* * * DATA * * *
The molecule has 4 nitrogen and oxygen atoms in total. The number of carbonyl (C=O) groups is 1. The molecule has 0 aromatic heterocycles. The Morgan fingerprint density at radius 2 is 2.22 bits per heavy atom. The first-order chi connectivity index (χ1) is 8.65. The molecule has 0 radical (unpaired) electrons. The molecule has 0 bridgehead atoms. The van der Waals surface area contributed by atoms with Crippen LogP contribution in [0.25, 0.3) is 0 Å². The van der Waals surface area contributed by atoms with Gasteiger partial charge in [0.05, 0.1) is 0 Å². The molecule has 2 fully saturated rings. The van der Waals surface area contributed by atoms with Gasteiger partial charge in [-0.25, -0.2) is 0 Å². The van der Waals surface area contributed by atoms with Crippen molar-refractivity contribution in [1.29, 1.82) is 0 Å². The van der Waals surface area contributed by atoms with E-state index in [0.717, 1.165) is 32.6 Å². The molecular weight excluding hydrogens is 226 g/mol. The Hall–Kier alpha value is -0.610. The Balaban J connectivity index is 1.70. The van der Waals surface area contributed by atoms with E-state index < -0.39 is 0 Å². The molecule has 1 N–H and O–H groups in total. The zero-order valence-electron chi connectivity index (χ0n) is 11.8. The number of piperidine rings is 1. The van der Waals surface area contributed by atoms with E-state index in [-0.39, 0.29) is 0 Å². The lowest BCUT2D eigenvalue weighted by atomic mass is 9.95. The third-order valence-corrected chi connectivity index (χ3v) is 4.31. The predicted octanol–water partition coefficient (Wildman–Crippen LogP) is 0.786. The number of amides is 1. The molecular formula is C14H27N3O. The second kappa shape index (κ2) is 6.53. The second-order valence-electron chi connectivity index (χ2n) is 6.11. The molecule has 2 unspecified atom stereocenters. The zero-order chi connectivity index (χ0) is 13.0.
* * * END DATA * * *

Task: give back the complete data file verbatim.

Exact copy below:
The molecule has 4 nitrogen and oxygen atoms in total. The number of carbonyl (C=O) groups is 1. The molecule has 0 aromatic heterocycles. The Morgan fingerprint density at radius 2 is 2.22 bits per heavy atom. The first-order chi connectivity index (χ1) is 8.65. The molecule has 0 radical (unpaired) electrons. The molecule has 0 bridgehead atoms. The van der Waals surface area contributed by atoms with Crippen LogP contribution in [0.25, 0.3) is 0 Å². The van der Waals surface area contributed by atoms with Gasteiger partial charge in [0.05, 0.1) is 0 Å². The molecule has 2 fully saturated rings. The van der Waals surface area contributed by atoms with Gasteiger partial charge in [-0.25, -0.2) is 0 Å². The van der Waals surface area contributed by atoms with Crippen molar-refractivity contribution in [1.29, 1.82) is 0 Å². The van der Waals surface area contributed by atoms with E-state index in [0.717, 1.165) is 32.6 Å². The molecular weight excluding hydrogens is 226 g/mol. The Hall–Kier alpha value is -0.610. The Balaban J connectivity index is 1.70. The van der Waals surface area contributed by atoms with E-state index < -0.39 is 0 Å². The molecule has 1 N–H and O–H groups in total. The zero-order valence-electron chi connectivity index (χ0n) is 11.8. The number of piperidine rings is 1. The van der Waals surface area contributed by atoms with E-state index in [-0.39, 0.29) is 0 Å². The lowest BCUT2D eigenvalue weighted by atomic mass is 9.95. The third-order valence-corrected chi connectivity index (χ3v) is 4.31. The predicted octanol–water partition coefficient (Wildman–Crippen LogP) is 0.786. The number of amides is 1. The molecular formula is C14H27N3O. The second kappa shape index (κ2) is 6.53. The second-order valence-electron chi connectivity index (χ2n) is 6.11. The molecule has 2 unspecified atom stereocenters. The zero-order chi connectivity index (χ0) is 13.0.